Management of celiac disease in daily clinical practice

Published: 5 December 2018
Author(s): Luca Elli, Francesca Ferretti, Stefania Orlando, Maurizio Vecchi, Erika Monguzzi, Leda Roncoroni, Detlef Schuppan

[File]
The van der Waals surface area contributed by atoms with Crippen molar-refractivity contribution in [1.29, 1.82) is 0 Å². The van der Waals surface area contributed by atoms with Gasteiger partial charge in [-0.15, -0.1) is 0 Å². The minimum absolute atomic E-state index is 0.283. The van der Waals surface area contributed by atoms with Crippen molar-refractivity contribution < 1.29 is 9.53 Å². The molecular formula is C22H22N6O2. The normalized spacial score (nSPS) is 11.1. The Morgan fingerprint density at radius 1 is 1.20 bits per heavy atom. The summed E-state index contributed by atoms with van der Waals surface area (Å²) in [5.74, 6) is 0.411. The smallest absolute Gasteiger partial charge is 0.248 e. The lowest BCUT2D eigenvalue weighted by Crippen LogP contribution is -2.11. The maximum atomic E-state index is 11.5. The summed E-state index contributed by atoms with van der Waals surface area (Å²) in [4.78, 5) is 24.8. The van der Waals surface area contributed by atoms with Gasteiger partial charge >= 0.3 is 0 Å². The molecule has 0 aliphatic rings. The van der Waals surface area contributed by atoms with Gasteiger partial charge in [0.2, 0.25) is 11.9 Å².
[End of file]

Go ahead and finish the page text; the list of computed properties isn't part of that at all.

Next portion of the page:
Celiac disease (CD) is the most common autoimmune enteropathy worldwide. In CD, dietary gluten triggers a T cell driven small intestinal inflammation in a subset of genetically predisposed subjects, expressing the HLA DQ2 and/or DQ8 genes on their antigen presenting cells. HLA DQ2/DQ8 can bind gluten peptides after their prior modification by the CD autoantigen, tissue transglutaminase (TG2). This process leads to the activation of gluten reactive T cells, small bowel villous atrophy, crypt hyperplasia and intraepithelial lymphocytosis, the histological hallmarks of CD.